Returning the pickle jar of old syringes to my shelf, I think about how being trans has made me accustomed to living in a perpetual state of disaster preparedness. First as a woman and now as a trans man, I have learned to carry myself with a keen awareness of my positionality. Narrowed eyes and suspicious looks used to follow me into public bathrooms. I am hyper-aware of the way I walk and sit and dress and speak in public. Just as masks and gloves protect from the present virus, so my clothing and practiced movements offer me the protection of passing as a cisgender man in a world where to be otherwise is dangerous. Navigating public spaces in the current moment of social distancing and heightened caution requires a hyper-awareness of one’s surroundings. Armed with hand-sanitizer and surgical masks, we shield ourselves from pathogens, careful to go out of our way to avoid people. Public spaces have turned into a minefield of contagion and disease for the general public; for trans people, these spaces have always been a minefield.
As we collectively learn new ways of navigating a dangerous world that requires a heightened sense of bodily awareness, I am reminded of another lesson that many trans people learn at a young age: disaster can be a gradual process. Puberty unfolded in front of my eyes like a slow-motion car crash that I was powerless to stop, estrogen wresting my body away from me. When disaster is inevitable, it is easy to succumb to it.
Sitting at home, waiting for it to be safe to go outside again, I am used to feeling caged. For years, I lived under the weight of a society that placed me into the box of femaleness and womanhood against my will. Being quarantined — being closeted — is lonely and isolating. It is a mechanism of protection and self-preservation in response to danger. It takes a mental and physical toll. Disaster becomes embodied when we take on its weight in our temples, in our backs and aching joints, and in our guts. I can feel the tension stored in my body. Just as disaster creates trauma that can leave physical traces in the body, so transitioning has left its marks on me. From the tiny dots of scar tissue that line my stomach from weekly injections of testosterone, to the red scars that cross my chest from reconstructive surgery, my body carries the physical evidence of the battle for survival.
Trans people have been pathologized, medicalized, marginalized, and stigmatized, so it is only to be expected that the narrative forced upon us is one of suffering, of dysphoria, of feeling trapped. For me, writing from the current moment of disaster does not only mean writing from a world of coronavirus, it also means writing from a world where in the last months, several trans people were murdered and the president announced the erasure of civil rights protections for transgender people in healthcare. It means writing on a desk stacked with legal and medical paperwork collected from months of petitioning the court and government agencies to change my name and gender in their records, remnants of an ongoing struggle for legal recognition. It means writing after my essential, but apparently-not-essential-enough gender confirmation surgery was put on halt for months.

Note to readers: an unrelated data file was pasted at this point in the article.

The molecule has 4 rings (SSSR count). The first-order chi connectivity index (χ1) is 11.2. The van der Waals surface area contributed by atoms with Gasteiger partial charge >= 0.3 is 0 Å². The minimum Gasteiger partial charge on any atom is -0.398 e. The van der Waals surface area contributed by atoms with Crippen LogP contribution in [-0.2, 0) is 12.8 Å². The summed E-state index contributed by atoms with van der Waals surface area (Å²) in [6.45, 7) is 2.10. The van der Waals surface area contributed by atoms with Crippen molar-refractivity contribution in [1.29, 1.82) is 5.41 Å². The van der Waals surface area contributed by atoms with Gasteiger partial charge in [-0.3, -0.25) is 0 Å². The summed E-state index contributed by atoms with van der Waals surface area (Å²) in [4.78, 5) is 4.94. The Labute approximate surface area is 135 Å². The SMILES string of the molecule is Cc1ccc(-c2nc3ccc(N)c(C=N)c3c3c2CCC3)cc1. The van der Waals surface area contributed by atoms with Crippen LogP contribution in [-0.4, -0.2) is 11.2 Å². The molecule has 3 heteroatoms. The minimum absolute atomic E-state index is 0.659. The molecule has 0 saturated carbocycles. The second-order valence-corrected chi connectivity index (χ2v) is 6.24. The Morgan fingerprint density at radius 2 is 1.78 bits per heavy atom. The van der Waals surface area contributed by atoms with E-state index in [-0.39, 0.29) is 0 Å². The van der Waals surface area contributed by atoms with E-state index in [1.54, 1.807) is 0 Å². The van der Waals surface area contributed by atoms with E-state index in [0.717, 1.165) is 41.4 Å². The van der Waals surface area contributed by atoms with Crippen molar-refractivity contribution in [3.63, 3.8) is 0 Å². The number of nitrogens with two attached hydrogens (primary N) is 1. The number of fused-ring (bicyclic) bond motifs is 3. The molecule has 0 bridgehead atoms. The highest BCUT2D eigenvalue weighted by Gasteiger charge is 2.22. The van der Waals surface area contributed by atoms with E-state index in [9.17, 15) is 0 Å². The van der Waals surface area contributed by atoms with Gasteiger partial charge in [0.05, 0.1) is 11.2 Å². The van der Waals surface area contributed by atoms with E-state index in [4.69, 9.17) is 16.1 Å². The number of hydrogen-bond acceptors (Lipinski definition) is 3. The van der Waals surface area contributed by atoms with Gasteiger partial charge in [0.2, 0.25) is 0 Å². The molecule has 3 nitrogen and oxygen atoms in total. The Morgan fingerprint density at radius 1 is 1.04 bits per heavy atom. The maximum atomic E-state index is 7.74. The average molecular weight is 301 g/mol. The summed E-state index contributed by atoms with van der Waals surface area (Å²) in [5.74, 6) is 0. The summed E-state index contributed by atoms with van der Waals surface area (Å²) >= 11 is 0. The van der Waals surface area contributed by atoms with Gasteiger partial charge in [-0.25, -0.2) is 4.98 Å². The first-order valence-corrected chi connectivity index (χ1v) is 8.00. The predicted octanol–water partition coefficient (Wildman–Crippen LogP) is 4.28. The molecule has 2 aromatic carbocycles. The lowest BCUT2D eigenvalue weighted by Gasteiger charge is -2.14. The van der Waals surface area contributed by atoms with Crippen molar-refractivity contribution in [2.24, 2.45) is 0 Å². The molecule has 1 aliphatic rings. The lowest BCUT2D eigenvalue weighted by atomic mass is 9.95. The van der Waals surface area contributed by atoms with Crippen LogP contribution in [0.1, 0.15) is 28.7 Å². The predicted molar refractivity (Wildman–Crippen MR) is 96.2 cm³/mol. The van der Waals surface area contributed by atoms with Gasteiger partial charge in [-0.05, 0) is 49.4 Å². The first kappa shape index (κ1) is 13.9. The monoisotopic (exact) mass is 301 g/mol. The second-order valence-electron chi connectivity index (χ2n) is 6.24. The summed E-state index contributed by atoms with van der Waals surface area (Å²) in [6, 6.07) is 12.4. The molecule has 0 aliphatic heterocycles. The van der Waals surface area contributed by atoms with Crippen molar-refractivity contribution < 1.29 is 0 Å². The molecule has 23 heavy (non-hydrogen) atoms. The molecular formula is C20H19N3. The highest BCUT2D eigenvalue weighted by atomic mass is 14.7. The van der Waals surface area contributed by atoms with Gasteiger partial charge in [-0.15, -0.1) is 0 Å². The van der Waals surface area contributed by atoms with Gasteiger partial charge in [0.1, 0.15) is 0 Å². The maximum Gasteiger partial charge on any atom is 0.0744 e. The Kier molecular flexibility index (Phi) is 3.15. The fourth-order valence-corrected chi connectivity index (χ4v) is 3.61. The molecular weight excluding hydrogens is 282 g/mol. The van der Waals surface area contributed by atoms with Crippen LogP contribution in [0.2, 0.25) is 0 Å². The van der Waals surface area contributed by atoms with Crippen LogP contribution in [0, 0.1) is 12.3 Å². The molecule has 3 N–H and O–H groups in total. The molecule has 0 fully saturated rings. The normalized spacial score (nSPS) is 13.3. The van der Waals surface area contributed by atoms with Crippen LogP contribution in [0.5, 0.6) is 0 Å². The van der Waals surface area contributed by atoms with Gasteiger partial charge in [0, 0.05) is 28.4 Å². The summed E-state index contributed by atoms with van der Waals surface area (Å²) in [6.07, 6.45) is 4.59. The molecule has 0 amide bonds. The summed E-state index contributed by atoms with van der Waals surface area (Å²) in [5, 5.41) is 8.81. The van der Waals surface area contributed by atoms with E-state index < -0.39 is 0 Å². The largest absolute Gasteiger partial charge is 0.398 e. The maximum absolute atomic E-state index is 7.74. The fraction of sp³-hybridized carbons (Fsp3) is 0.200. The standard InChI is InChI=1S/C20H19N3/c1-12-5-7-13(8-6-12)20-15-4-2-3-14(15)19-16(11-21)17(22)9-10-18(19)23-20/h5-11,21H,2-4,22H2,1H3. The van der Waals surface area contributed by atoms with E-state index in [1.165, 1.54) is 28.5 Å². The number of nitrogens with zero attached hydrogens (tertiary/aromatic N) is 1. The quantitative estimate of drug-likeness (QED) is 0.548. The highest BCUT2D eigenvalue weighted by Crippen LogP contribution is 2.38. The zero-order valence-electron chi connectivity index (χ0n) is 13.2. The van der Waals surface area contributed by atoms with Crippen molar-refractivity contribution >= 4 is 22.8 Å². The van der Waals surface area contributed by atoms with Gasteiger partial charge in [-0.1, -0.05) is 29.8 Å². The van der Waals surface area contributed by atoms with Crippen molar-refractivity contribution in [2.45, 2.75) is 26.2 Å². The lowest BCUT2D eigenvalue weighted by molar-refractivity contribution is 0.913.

In the face of these disasters, the work of survival is a daily task. To imagine a viable future for myself as a trans person amidst the chaos, I find it essential to ground myself in the details of my daily, embodied reality. For years, I chose to ignore the physical reality of my body. Now, as I write from the current moment, I choose to lean into every detail.
Months after that rainy Monday in April, I still find comfort in the daily habits of survival. A new semester has begun, and I again find myself descending the stairs to prepare my warm morning oatmeal and coffee. The card with my birth name written on it still hangs on the wall, and I catch myself throwing a cursory glance at it, wondering whether it will ever be replaced. Then, I continue past the frame and down the stairs. Whether or not the name card will ever be removed, the writing on the wall is beginning to feel irrelevant. My current physical reality is already written all over my body, inscribed by testosterone and time, and the language of my body is all that I need.
Aaron Wiegand is an undergraduate at Johns Hopkins majoring in Biomedical Engineering and minoring in the Study of Women, Gender and Sexuality. His interest in the intersection of medicine and the humanities motivates his research in diagnostic disparities and his work both as a patient advocate and as a volunteer for the Baltimore Transgender Alliance. Aaron currently resides in New Jersey and is planning to attend medical school after graduating, where he hopes to continue using writing as a form of advocacy and consciousness-raising.
#embodiment #gender #transition
“Tattoos on the body.” Wellcome Collection, https://wellcomecollection.org/works/e45y3v4d.